Upon leaving the ‘first’ Whatslef however, the Zealots break out in a final few hours of festivities, and even those who despise them admit the festivities exude an undeniable sense of well-being and certainty. In essence, the last of the festivities celebrate the future Inse has laid out for the world, and hence, regardless of its unpredictable nature, is still deemed worthy of worship and thanksgiving.


The best preserved remains of the world’s standing air stations and bases are situated in the ‘first’ Whatslef region, having been exposed to comparatively the ‘shortest’ period of decay. Still badly deteriorated-practically ruins from having also been the first looted-they developed sympathetic  value among the airfarers, who remember them from their former glory and their service before and after Inse’s arrival. When passing by these ruins, air vessels will hence expose and turn their weapons in their direction, saluting every crashed wreckage  and barely standing vertical station.

Should the turn end within the region, allowing them to dock, the Clusters will set their Docking Grounds within travelling distance to them and station crew members by the ruins in order to protect them. Vessels, primarily those confident of repelling any Saboteur antics, will even station themselves away from their Cluster and above the structures in order to mark them as ‘protected’.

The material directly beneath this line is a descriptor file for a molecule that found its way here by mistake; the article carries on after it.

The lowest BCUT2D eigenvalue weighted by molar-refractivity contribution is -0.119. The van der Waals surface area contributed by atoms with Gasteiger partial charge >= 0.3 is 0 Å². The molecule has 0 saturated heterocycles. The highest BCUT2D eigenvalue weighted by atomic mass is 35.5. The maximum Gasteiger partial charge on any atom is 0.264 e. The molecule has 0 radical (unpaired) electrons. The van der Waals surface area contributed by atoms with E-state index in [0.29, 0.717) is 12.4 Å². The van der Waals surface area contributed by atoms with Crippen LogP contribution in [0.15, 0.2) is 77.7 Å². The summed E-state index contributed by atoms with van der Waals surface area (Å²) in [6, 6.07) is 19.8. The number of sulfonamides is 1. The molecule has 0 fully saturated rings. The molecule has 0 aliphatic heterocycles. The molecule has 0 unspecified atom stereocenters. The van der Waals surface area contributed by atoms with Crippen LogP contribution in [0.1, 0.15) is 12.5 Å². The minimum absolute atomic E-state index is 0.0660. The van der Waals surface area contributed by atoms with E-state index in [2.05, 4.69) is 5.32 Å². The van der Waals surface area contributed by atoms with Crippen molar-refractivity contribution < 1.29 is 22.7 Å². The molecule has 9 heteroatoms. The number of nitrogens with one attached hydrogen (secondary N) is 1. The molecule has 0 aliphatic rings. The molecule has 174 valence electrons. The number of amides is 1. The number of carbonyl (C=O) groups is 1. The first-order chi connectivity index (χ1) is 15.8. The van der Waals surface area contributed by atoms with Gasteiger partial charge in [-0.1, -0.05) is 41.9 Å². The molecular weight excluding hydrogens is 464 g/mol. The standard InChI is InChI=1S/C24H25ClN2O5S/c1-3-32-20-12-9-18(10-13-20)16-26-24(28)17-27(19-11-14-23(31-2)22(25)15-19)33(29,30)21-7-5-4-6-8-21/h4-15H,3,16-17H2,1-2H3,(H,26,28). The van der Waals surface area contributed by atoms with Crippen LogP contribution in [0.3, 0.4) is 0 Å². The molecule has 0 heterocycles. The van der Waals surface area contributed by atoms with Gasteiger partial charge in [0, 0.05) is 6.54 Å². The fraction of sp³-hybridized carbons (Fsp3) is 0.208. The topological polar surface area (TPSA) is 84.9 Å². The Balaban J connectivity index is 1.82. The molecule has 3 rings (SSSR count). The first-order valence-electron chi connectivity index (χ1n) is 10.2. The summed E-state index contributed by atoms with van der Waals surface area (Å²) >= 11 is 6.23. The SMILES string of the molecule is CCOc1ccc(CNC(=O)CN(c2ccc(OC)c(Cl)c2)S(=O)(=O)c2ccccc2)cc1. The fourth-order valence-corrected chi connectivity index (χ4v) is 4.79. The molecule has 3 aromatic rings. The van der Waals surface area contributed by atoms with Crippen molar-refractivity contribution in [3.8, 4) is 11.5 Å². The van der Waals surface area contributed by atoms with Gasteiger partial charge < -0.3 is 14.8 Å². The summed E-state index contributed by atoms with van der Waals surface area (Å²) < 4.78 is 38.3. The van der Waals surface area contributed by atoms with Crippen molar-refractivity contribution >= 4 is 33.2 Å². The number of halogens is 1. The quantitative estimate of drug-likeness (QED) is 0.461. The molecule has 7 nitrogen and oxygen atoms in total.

Unofficial Groups and Callings:


The Ritesmen become near non-existent when within this region of Whatslef, as it is here that their ever-failing attempts to dispose of the dead are re-presented to them in its entirety. Having had the entire turn to devise new ways to set the dead to rest, it is at this place, where it began, that they set their expectations the highest; yet, they see their failures supersede them every time.

Initially, the Ritesmen’s ‘tradition’ involved patrolling and guarding the dead out of fear of them being taken by the Zealots. Over time however, their failures to do so diminished their efforts, as well as the remains of the dead left to guard, and hence, the practice faded away.